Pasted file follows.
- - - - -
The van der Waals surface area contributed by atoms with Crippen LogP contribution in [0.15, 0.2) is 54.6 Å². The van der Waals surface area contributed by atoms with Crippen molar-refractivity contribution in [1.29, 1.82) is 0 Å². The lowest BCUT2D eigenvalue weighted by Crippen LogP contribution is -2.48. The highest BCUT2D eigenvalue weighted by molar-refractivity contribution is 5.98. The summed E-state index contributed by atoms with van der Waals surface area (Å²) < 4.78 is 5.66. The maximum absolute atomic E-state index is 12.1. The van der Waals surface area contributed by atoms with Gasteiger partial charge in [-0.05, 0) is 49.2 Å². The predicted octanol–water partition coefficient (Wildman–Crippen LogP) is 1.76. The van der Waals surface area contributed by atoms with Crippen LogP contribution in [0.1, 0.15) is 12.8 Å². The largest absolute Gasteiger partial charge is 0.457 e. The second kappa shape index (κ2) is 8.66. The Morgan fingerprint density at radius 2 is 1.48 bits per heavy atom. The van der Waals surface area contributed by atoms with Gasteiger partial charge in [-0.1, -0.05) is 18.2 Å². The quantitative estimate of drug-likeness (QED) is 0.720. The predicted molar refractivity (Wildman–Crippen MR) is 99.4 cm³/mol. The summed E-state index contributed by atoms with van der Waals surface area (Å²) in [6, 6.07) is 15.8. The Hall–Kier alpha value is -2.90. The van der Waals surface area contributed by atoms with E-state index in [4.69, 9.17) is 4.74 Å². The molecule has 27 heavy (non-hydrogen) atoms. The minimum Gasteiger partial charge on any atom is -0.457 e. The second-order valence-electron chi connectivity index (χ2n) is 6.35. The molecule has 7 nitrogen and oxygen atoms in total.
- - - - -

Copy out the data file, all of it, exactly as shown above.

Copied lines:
The van der Waals surface area contributed by atoms with Crippen LogP contribution in [0.15, 0.2) is 54.6 Å². The van der Waals surface area contributed by atoms with Crippen molar-refractivity contribution in [1.29, 1.82) is 0 Å². The lowest BCUT2D eigenvalue weighted by Crippen LogP contribution is -2.48. The highest BCUT2D eigenvalue weighted by molar-refractivity contribution is 5.98. The summed E-state index contributed by atoms with van der Waals surface area (Å²) < 4.78 is 5.66. The maximum absolute atomic E-state index is 12.1. The van der Waals surface area contributed by atoms with Gasteiger partial charge in [-0.05, 0) is 49.2 Å². The predicted octanol–water partition coefficient (Wildman–Crippen LogP) is 1.76. The van der Waals surface area contributed by atoms with Crippen LogP contribution in [0.1, 0.15) is 12.8 Å². The largest absolute Gasteiger partial charge is 0.457 e. The second kappa shape index (κ2) is 8.66. The Morgan fingerprint density at radius 2 is 1.48 bits per heavy atom. The van der Waals surface area contributed by atoms with Gasteiger partial charge in [-0.1, -0.05) is 18.2 Å². The quantitative estimate of drug-likeness (QED) is 0.720. The predicted molar refractivity (Wildman–Crippen MR) is 99.4 cm³/mol. The summed E-state index contributed by atoms with van der Waals surface area (Å²) in [6, 6.07) is 15.8. The Hall–Kier alpha value is -2.90. The van der Waals surface area contributed by atoms with E-state index in [4.69, 9.17) is 4.74 Å². The molecule has 27 heavy (non-hydrogen) atoms. The minimum Gasteiger partial charge on any atom is -0.457 e. The second-order valence-electron chi connectivity index (χ2n) is 6.35. The molecule has 7 nitrogen and oxygen atoms in total.